Briefly, the lawsuits allege that Allergan, based in Dublin, knew that its Biocell textured breast implants, in tens of thousands of women, increased the chances of getting anaplastic large cell lymphoma but failed to warn about those risks. Allergan recalled its implants July 24, 2019.

Recalled Products include:

Allergan Natrelle BIOCELL Textured Products:

  • Allergan Natrelle Saline-Filled Textured Breast Implants
  • Allergan Natrelle Silicone-Filled Textured Breast Implants
  • Allergan Natrelle® 410 Highly Cohesive Anatomically Shaped Silicone- Filled Textured Breast Implants
  • Allergan Natrelle 133 Plus Tissue Expander
  • Allergan Natrelle 133 Tissue Expander with Suture Tabs

Other pertinent information:

  • Lot numbers: All lots (for complete listing of all styles, see the FDA Safety Communication)
  • Manufacturing Dates: July 25, 2014 – June 21, 2019
  • Distribution Dates: September 14, 2014- July 24, 2019
  • Devices Recalled in the U.S.: 246,381
  • Date Initiated by Firm: July 24, 2019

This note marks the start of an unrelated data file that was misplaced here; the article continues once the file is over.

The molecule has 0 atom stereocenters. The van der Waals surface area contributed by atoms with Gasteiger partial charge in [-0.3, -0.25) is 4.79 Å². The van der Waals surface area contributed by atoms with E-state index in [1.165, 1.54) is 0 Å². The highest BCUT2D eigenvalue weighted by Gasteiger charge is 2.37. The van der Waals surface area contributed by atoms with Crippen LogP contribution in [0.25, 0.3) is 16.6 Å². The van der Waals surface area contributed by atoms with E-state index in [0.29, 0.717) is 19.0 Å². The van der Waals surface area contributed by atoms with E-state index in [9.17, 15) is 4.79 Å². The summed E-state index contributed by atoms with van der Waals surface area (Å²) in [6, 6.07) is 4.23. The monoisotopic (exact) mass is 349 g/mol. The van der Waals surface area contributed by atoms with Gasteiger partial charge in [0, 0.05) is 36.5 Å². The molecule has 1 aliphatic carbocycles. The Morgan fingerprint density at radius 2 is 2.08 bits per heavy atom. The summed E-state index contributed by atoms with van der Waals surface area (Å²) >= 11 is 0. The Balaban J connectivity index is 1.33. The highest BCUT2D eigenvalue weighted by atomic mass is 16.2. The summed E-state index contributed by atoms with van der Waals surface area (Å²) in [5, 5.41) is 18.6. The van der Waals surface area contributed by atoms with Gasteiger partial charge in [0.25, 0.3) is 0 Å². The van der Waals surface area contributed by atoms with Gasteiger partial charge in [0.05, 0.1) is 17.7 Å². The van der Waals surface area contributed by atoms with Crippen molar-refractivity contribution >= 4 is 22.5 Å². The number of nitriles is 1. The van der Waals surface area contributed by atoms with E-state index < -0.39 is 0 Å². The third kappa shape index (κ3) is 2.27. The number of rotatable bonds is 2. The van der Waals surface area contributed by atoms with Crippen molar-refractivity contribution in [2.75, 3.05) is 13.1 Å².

The Court ruled that they “find that these actions involve common questions of fact, and that centralization will serve the convenience of the parties and witnesses and promote the just and efficient conduct of this litigation. All actions arise out of Allergan’s announcement on July 24, 2019, of a voluntary worldwide recall of its BIOCELL textured breast implants and tissue expanders. The announcement followed the U.S. Food and Drug Administration’s request to initiate the recall based on the risk of breast-implant associated anaplastic large cell lymphoma (BIA-ALCL) associated with the products.4 All actions share complex factual questions arising from the allegation that Allergan’s BIOCELL textured breast implants and tissue expanders significantly increase the risk of developing BIA-ALCL, and that Allergan failed to warn the FDA, patients, and healthcare providers of this risk.” “The common factual questions include: (1) whether BIOCELL textured breast implants and tissue expanders can cause BIA-ALCL; (2) whether defendants knew or should have known of the risk of BIA-ALCL; (3) whether they provided adequate warnings as to the risk; and (4) the adequacy of defendants’ product.”